In order to know whether or not the assumptions you’re making in your sales plan are close to the mark, you need to break that big number down into smaller expectations with strict deadlines. We call these milestones and they’re incredibly handy in tracking whether or not your sales plan is on the right path.

Clear deadlines and manageable milestones take research and time to develop. They should challenge and motivate your sales team, without being so difficult they kill morale.

Again, start with last year’s numbers (if you have them). Track how sales revenues increased annually and compare your company to the industry standards. Talk to your sales team about what they do during the workweek, whether that’s getting on sales calls, prospecting new customers, or closing deals. Ask how much they’re currently doing, and how much bandwidth they have to do more. This will give you a real, frontline take of what milestones to set in your sales plan template.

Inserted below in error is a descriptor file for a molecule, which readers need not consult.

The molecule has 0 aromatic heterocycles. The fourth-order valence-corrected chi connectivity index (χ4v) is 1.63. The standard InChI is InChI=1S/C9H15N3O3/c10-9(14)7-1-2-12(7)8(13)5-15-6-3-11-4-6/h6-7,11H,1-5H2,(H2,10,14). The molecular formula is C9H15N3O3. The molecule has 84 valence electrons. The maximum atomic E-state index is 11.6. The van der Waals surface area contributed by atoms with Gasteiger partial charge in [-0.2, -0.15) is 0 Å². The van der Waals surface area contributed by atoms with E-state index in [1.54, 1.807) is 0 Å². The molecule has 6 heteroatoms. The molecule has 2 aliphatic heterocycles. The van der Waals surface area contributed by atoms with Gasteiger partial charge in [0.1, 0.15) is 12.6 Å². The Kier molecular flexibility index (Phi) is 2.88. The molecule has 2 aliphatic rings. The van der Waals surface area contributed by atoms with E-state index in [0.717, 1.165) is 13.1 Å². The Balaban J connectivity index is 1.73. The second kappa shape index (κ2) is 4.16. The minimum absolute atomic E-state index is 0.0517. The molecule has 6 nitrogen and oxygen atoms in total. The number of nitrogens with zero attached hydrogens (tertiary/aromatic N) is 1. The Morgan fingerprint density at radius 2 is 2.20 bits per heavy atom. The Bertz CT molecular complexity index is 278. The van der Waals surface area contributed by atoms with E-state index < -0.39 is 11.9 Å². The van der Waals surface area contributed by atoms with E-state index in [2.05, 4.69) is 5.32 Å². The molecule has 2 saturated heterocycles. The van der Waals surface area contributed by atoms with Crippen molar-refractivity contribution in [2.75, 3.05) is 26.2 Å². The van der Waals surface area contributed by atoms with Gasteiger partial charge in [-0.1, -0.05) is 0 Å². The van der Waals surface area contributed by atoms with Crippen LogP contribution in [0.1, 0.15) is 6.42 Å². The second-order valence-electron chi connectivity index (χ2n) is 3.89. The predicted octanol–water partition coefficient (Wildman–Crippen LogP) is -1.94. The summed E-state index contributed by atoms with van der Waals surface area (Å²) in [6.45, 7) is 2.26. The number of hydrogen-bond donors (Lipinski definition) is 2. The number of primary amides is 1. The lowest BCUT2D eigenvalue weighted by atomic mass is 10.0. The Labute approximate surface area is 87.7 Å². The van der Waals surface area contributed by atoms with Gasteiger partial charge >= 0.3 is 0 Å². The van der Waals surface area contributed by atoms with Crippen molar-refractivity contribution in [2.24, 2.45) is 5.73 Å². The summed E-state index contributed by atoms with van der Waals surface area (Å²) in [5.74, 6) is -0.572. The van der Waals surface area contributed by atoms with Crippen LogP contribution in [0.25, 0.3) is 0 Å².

Next, it’s time to set your milestones. These need to be specific with clear goals and deadlines. For example, you might want to increase your customer base by 20% or increase sales 50% for a specific product. Or even increase the percentage of users on a paid plan by 15% by mid-year. Whatever the milestone is, be clear what your expectations are and set a hard deadline for your team to work towards.

Lastly, set individual milestones for your sales team as well. These individual goals need to take into account the differences among your salespeople. If someone on your team is making a lot of calls but not closing, give them a milestone of upping their close rate. If someone’s great at closing but doesn’t do much outreach, give them a milestone of contacting 10 new prospects a month. Brought together, these milestones inform and support your overall sales plan, giving you a clear, actionable plan of how you’re going to hit your overall goals for the year.